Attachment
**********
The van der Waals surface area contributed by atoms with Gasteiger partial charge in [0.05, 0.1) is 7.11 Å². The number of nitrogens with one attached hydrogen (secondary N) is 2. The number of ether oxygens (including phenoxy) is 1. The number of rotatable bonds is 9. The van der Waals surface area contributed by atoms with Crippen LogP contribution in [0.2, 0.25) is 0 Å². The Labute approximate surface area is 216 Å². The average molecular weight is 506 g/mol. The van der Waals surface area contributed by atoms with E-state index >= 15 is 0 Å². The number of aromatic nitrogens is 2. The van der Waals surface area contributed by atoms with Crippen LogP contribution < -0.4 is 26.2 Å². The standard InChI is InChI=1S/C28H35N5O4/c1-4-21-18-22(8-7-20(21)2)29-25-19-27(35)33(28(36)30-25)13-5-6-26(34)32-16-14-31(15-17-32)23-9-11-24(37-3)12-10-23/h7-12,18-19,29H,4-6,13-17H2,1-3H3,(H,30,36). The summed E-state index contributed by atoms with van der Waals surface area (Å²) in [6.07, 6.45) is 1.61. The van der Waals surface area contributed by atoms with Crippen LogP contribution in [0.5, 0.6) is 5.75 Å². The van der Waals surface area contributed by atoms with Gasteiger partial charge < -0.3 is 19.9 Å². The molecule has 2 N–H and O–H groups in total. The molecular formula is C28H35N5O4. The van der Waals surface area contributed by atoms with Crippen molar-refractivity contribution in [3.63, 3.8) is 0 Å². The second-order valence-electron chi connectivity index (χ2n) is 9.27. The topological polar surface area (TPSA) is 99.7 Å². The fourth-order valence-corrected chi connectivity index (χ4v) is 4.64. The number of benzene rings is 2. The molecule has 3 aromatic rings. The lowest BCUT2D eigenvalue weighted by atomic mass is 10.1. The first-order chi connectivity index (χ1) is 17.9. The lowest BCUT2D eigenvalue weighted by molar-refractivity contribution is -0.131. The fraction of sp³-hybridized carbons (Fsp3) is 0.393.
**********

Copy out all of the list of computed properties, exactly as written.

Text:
The van der Waals surface area contributed by atoms with Gasteiger partial charge in [0.05, 0.1) is 7.11 Å². The number of nitrogens with one attached hydrogen (secondary N) is 2. The number of ether oxygens (including phenoxy) is 1. The number of rotatable bonds is 9. The van der Waals surface area contributed by atoms with Crippen LogP contribution in [0.2, 0.25) is 0 Å². The Labute approximate surface area is 216 Å². The average molecular weight is 506 g/mol. The van der Waals surface area contributed by atoms with E-state index >= 15 is 0 Å². The number of aromatic nitrogens is 2. The van der Waals surface area contributed by atoms with Crippen LogP contribution < -0.4 is 26.2 Å². The standard InChI is InChI=1S/C28H35N5O4/c1-4-21-18-22(8-7-20(21)2)29-25-19-27(35)33(28(36)30-25)13-5-6-26(34)32-16-14-31(15-17-32)23-9-11-24(37-3)12-10-23/h7-12,18-19,29H,4-6,13-17H2,1-3H3,(H,30,36). The summed E-state index contributed by atoms with van der Waals surface area (Å²) in [6.07, 6.45) is 1.61. The van der Waals surface area contributed by atoms with Crippen LogP contribution in [0.5, 0.6) is 5.75 Å². The van der Waals surface area contributed by atoms with Gasteiger partial charge < -0.3 is 19.9 Å². The molecule has 2 N–H and O–H groups in total. The molecular formula is C28H35N5O4. The van der Waals surface area contributed by atoms with Crippen molar-refractivity contribution in [3.63, 3.8) is 0 Å². The second-order valence-electron chi connectivity index (χ2n) is 9.27. The topological polar surface area (TPSA) is 99.7 Å². The fourth-order valence-corrected chi connectivity index (χ4v) is 4.64. The number of benzene rings is 2. The molecule has 3 aromatic rings. The lowest BCUT2D eigenvalue weighted by atomic mass is 10.1. The first-order chi connectivity index (χ1) is 17.9. The lowest BCUT2D eigenvalue weighted by molar-refractivity contribution is -0.131. The fraction of sp³-hybridized carbons (Fsp3) is 0.393.